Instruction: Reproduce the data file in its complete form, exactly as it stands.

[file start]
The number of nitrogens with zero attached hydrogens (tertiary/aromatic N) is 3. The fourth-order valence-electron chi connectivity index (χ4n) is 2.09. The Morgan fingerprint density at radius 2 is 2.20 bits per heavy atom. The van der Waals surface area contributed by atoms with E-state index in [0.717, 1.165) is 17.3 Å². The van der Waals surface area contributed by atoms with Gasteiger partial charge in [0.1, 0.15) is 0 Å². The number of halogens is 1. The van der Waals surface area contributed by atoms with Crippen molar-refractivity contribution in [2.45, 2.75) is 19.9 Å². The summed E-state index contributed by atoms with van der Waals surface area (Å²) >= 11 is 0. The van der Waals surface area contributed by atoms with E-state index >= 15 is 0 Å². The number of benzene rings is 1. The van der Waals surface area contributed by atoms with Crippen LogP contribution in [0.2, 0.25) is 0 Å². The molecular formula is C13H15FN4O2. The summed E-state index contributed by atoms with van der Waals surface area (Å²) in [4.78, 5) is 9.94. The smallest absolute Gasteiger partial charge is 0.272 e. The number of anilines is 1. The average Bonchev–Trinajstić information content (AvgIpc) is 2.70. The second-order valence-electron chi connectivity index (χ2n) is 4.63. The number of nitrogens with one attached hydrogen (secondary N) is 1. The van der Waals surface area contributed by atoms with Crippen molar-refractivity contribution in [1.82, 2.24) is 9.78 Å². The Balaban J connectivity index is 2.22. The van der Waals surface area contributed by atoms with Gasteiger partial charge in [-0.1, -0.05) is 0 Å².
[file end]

The number of nitrogens with zero attached hydrogens (tertiary/aromatic N) is 3. The fourth-order valence-electron chi connectivity index (χ4n) is 2.09. The Morgan fingerprint density at radius 2 is 2.20 bits per heavy atom. The van der Waals surface area contributed by atoms with E-state index in [0.717, 1.165) is 17.3 Å². The van der Waals surface area contributed by atoms with Gasteiger partial charge in [0.1, 0.15) is 0 Å². The number of halogens is 1. The van der Waals surface area contributed by atoms with Crippen molar-refractivity contribution in [2.45, 2.75) is 19.9 Å². The summed E-state index contributed by atoms with van der Waals surface area (Å²) >= 11 is 0. The van der Waals surface area contributed by atoms with E-state index >= 15 is 0 Å². The number of benzene rings is 1. The van der Waals surface area contributed by atoms with Crippen LogP contribution in [0.2, 0.25) is 0 Å². The molecular formula is C13H15FN4O2. The summed E-state index contributed by atoms with van der Waals surface area (Å²) in [4.78, 5) is 9.94. The smallest absolute Gasteiger partial charge is 0.272 e. The number of anilines is 1. The average Bonchev–Trinajstić information content (AvgIpc) is 2.70. The second-order valence-electron chi connectivity index (χ2n) is 4.63. The number of nitrogens with one attached hydrogen (secondary N) is 1. The van der Waals surface area contributed by atoms with Crippen molar-refractivity contribution in [1.82, 2.24) is 9.78 Å². The Balaban J connectivity index is 2.22. The van der Waals surface area contributed by atoms with Gasteiger partial charge in [-0.1, -0.05) is 0 Å².